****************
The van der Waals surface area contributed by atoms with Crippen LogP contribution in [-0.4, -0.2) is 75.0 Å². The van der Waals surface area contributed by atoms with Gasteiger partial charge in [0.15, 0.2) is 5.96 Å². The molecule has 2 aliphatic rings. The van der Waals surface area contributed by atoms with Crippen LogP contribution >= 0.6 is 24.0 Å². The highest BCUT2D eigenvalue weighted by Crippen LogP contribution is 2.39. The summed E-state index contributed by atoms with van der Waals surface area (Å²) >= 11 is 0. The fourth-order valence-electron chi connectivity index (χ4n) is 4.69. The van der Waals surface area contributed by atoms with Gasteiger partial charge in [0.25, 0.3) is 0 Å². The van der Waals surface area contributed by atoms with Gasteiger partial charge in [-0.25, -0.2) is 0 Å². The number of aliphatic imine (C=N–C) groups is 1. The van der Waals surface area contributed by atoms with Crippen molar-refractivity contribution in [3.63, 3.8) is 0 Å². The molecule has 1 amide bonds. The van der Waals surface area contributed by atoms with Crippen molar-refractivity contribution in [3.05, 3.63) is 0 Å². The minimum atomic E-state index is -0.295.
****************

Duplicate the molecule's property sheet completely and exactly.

The van der Waals surface area contributed by atoms with Crippen LogP contribution in [-0.4, -0.2) is 75.0 Å². The van der Waals surface area contributed by atoms with Gasteiger partial charge in [0.15, 0.2) is 5.96 Å². The molecule has 2 aliphatic rings. The van der Waals surface area contributed by atoms with Crippen LogP contribution >= 0.6 is 24.0 Å². The highest BCUT2D eigenvalue weighted by Crippen LogP contribution is 2.39. The summed E-state index contributed by atoms with van der Waals surface area (Å²) >= 11 is 0. The fourth-order valence-electron chi connectivity index (χ4n) is 4.69. The van der Waals surface area contributed by atoms with Gasteiger partial charge in [0.25, 0.3) is 0 Å². The van der Waals surface area contributed by atoms with Gasteiger partial charge in [-0.25, -0.2) is 0 Å². The number of aliphatic imine (C=N–C) groups is 1. The van der Waals surface area contributed by atoms with Crippen molar-refractivity contribution in [3.63, 3.8) is 0 Å². The molecule has 1 amide bonds. The van der Waals surface area contributed by atoms with Crippen molar-refractivity contribution in [3.05, 3.63) is 0 Å². The minimum atomic E-state index is -0.295.